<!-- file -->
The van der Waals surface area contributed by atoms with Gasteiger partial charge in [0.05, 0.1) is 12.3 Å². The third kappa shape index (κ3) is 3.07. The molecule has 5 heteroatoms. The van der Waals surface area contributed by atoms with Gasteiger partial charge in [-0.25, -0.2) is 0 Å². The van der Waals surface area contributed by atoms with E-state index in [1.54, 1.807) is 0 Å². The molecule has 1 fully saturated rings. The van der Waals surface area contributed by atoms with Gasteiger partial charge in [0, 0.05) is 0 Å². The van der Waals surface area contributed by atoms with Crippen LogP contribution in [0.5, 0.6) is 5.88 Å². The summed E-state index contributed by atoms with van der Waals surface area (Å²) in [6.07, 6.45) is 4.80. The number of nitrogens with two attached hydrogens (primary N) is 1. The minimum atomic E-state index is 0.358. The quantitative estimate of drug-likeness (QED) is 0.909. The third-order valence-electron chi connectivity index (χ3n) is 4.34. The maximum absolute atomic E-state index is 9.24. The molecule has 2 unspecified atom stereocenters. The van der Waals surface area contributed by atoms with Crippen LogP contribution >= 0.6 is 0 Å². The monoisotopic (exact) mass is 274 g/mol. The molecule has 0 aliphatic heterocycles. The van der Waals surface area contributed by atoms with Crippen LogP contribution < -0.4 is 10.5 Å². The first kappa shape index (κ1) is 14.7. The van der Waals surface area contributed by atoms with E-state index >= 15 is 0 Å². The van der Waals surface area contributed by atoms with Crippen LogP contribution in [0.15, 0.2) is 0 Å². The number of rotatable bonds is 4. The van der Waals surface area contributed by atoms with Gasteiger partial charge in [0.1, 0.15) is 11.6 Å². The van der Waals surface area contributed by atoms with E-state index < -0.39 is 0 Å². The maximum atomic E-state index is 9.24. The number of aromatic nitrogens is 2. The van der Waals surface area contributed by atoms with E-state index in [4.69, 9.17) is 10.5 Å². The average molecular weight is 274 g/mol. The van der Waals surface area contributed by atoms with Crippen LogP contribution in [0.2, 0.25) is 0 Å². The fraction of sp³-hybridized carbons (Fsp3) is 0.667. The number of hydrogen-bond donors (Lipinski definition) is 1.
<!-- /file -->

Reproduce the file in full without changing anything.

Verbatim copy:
The van der Waals surface area contributed by atoms with Gasteiger partial charge in [0.05, 0.1) is 12.3 Å². The third kappa shape index (κ3) is 3.07. The molecule has 5 heteroatoms. The van der Waals surface area contributed by atoms with Gasteiger partial charge in [-0.25, -0.2) is 0 Å². The van der Waals surface area contributed by atoms with E-state index in [1.54, 1.807) is 0 Å². The molecule has 1 fully saturated rings. The van der Waals surface area contributed by atoms with Gasteiger partial charge in [0, 0.05) is 0 Å². The van der Waals surface area contributed by atoms with Crippen LogP contribution in [0.5, 0.6) is 5.88 Å². The summed E-state index contributed by atoms with van der Waals surface area (Å²) in [6.07, 6.45) is 4.80. The number of nitrogens with two attached hydrogens (primary N) is 1. The minimum atomic E-state index is 0.358. The quantitative estimate of drug-likeness (QED) is 0.909. The third-order valence-electron chi connectivity index (χ3n) is 4.34. The maximum absolute atomic E-state index is 9.24. The molecule has 2 unspecified atom stereocenters. The van der Waals surface area contributed by atoms with Crippen LogP contribution >= 0.6 is 0 Å². The monoisotopic (exact) mass is 274 g/mol. The molecule has 0 aliphatic heterocycles. The van der Waals surface area contributed by atoms with Crippen LogP contribution < -0.4 is 10.5 Å². The first kappa shape index (κ1) is 14.7. The van der Waals surface area contributed by atoms with E-state index >= 15 is 0 Å². The van der Waals surface area contributed by atoms with Crippen LogP contribution in [0.15, 0.2) is 0 Å². The number of rotatable bonds is 4. The van der Waals surface area contributed by atoms with Gasteiger partial charge in [0.1, 0.15) is 11.6 Å². The van der Waals surface area contributed by atoms with E-state index < -0.39 is 0 Å². The maximum atomic E-state index is 9.24. The number of aromatic nitrogens is 2. The van der Waals surface area contributed by atoms with E-state index in [4.69, 9.17) is 10.5 Å². The average molecular weight is 274 g/mol. The van der Waals surface area contributed by atoms with Crippen LogP contribution in [0.2, 0.25) is 0 Å². The fraction of sp³-hybridized carbons (Fsp3) is 0.667. The number of hydrogen-bond donors (Lipinski definition) is 1.